My journey as a Gandhi Fellow The story so far

Ialways knew that I wanted to do something different with my life. I never wanted a normal 9 to 5 corporate job. So when I came across this Fellowship, I jumped at the opportunity. Filled up an elaborate form (about ten to twelve pages long), took part in an even more elaborate selection process spanning three days and then finally got selected as a Gandhi Fellow.

So who is a Gandhi Fellow? What I gathered from the people I met during the selection process and the various articles I read, was that I was going to be part of a dashing youth brigade which has chosen the path less travelled and come to rescue failing government schools and educate Headmasters on how to change their schools for the better. So I packed my bags and with romance in my eyes and courage in my heart set forth for small town Jhunjhunu, far from the hustle and bustle of Kolkata.

However, now one month old in this organization and having met my colleagues and the wonderful Headmasters, my view has changed completely. The Headmasters (HMs) that I have interacted with are highly motivated people who are struggling to make their schools a fun environment for children to proactively learn and become good human beings. They take classes, have fun with the children, sing bal-geets to them, tell stories and also teach them valuable lessons through fun activities.

I began to ask myself a lot of questions. What is a Gandhi Fellow’s role? What can we, fresh out of college, with no rural exposure or teaching experience whatsoever, teach these highly experienced and motivated people about working for change? The answer is – We watch them, work with them, learn from them, and change ourselves in the process. That is what this Fellowship is all about. In the process, we try to put our heads together and think of ways to make the classroom more interesting for them.

What is this Fellowship all about? Why is it called Gandhi Fellowship? Does it adhere to everything Gandhi has said? Gandhi said “Be the change that you wish to see in the world“. It is very easy to sit in the confines of one’s drawing room and discuss what is wrong with the world today. But the truth is that the world will only change when we ourselves take the initiative to change whatever we think is wrong, instead of expecting others to do it for us.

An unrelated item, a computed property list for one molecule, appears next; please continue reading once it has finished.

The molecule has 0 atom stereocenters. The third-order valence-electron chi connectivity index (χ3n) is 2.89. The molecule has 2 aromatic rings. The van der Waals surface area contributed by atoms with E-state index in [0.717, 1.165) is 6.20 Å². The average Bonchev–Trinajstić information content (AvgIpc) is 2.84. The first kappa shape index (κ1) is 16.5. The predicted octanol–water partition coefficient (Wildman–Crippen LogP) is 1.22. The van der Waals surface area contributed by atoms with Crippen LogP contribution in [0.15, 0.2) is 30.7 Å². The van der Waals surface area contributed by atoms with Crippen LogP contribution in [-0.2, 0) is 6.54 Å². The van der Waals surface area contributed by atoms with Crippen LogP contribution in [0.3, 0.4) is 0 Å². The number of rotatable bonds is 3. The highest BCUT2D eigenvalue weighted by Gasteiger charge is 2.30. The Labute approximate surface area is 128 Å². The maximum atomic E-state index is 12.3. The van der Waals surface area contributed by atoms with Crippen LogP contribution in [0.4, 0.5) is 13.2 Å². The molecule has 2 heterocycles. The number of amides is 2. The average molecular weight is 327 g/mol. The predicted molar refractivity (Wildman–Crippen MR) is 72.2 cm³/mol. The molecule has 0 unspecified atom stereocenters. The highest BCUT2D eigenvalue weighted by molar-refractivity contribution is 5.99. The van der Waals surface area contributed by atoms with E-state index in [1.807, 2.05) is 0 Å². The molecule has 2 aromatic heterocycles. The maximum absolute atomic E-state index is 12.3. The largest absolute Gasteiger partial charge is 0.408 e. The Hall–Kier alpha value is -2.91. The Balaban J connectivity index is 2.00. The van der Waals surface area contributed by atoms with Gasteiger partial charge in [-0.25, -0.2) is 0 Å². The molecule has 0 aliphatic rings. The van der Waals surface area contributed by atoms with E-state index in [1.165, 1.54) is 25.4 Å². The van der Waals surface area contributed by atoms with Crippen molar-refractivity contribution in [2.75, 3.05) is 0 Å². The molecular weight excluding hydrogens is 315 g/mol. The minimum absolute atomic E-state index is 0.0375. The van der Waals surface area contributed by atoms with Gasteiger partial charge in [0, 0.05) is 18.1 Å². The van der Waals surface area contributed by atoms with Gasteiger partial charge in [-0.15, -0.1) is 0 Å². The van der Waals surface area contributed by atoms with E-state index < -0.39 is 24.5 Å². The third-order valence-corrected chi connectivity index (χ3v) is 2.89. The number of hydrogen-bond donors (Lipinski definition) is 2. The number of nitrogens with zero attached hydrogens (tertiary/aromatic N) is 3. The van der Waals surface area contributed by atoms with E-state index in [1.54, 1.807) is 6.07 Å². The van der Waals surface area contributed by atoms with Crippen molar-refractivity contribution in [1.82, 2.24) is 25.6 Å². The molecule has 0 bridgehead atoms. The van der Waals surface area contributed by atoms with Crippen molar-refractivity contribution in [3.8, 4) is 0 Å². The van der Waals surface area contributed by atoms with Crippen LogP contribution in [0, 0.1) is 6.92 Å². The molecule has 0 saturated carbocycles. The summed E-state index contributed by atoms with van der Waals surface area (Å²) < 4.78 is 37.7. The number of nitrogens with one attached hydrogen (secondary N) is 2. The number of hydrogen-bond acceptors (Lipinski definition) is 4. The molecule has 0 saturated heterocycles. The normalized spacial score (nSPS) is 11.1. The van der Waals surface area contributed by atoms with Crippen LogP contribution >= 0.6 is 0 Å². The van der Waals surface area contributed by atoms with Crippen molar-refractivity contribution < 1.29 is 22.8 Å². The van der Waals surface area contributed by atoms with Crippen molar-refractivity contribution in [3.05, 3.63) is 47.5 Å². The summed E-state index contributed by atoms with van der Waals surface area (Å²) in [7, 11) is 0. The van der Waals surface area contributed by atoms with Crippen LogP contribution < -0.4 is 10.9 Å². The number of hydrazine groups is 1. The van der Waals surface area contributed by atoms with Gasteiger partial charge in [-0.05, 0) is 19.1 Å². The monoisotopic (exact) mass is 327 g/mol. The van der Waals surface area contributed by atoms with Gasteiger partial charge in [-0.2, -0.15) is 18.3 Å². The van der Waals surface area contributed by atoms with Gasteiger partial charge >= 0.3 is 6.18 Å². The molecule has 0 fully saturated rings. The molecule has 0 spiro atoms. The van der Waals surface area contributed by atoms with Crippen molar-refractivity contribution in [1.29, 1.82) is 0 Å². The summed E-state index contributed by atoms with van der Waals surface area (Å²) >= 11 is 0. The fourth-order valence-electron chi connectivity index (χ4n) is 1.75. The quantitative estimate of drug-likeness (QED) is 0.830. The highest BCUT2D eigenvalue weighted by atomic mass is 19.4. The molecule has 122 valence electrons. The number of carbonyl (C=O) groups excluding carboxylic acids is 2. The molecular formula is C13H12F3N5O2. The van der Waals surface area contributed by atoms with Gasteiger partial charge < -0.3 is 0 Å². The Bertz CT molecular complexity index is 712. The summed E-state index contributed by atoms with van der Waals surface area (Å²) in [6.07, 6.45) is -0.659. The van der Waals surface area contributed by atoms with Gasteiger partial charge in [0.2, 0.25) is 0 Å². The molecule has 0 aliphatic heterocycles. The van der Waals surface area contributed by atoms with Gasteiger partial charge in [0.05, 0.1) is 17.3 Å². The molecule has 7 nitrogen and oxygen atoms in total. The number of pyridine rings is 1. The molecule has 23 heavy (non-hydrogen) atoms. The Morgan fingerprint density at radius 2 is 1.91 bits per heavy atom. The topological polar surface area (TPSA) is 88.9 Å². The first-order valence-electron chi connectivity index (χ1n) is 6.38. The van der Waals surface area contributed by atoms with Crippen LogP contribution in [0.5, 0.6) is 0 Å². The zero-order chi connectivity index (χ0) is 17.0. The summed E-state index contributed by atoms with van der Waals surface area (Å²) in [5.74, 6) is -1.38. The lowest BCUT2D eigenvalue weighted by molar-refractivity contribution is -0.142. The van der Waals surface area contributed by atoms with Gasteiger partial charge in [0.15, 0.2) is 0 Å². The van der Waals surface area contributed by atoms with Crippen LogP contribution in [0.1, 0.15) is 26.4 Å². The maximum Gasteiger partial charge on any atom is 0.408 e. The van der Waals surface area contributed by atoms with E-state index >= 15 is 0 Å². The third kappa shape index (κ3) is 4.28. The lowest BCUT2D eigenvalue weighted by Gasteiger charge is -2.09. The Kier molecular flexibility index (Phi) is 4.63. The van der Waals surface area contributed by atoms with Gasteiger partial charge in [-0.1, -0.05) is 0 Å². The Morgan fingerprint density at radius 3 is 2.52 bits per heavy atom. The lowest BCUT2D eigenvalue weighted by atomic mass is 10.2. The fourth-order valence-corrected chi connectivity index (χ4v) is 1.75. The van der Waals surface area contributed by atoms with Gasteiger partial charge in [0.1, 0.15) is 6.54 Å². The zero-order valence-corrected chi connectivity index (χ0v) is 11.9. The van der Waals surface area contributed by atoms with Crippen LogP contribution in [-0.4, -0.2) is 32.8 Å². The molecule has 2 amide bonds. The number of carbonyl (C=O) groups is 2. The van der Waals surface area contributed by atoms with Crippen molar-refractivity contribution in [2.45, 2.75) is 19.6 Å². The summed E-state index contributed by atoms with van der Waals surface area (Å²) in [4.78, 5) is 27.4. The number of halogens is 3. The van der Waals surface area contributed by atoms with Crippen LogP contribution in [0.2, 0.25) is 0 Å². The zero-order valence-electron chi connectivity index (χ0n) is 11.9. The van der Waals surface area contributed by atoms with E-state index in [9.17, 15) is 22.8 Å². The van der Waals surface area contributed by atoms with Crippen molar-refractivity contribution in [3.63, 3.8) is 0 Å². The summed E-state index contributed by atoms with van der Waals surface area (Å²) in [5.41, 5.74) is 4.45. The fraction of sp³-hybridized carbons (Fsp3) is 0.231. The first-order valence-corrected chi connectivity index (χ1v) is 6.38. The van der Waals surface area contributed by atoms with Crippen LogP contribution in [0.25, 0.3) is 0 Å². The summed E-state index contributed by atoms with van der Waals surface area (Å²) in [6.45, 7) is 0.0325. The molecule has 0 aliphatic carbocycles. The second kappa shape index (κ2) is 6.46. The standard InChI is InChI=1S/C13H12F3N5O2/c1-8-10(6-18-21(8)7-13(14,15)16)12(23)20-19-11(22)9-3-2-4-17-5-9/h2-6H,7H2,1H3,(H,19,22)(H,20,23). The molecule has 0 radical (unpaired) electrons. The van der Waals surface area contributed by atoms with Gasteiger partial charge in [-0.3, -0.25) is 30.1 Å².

And what was wrong with me? Why did I come here? I was born and brought up in Kolkata in a very sheltered atmosphere and wanted to see for myself what I could do if I was taken away from my comfort zone. For me, it was to change myself as a person, and become a self dependent and complete individual with a better idea of the real India.

And boy, have I learnt! My journey so far has been nothing less than spectacular and in one month I have changed in more ways than I could ever fathom.

I reached Jhunjhunu on 3rd July 2010 with 6 other compatriots from West Bengal. We were put up in a house called ‘laal kothi’, and true to its name, it had red walls. 29 of us were going to stay there together, 6 in one room. There were gaddas on the floor, and no place at all to keep my two huge suitcases, plus the others’ luggage. There was one common bathroom for the 13 girls on the floor. It was covered with mud and sand and the water from the tap (when available) was also sandy. My room had green walls and the ceiling had a tiranga design. There was one dim bulb to light the entire room, and a barely moving fan overhead. I was aghast. From my clean, spacious, air conditioned room at home to this, and in that heat!! I had expected to be put up in a room with only one roommate, with a bed and a cupboard, and at least a cooler to ward off the unbearable heat. I knew I would be working in unhygienic conditions, so I was also armed with seven bottles of hand sanitizer. The first time I took it out in public, before dinner, I was tagged with the title of ‘hygiene’. And that has remained my name till date.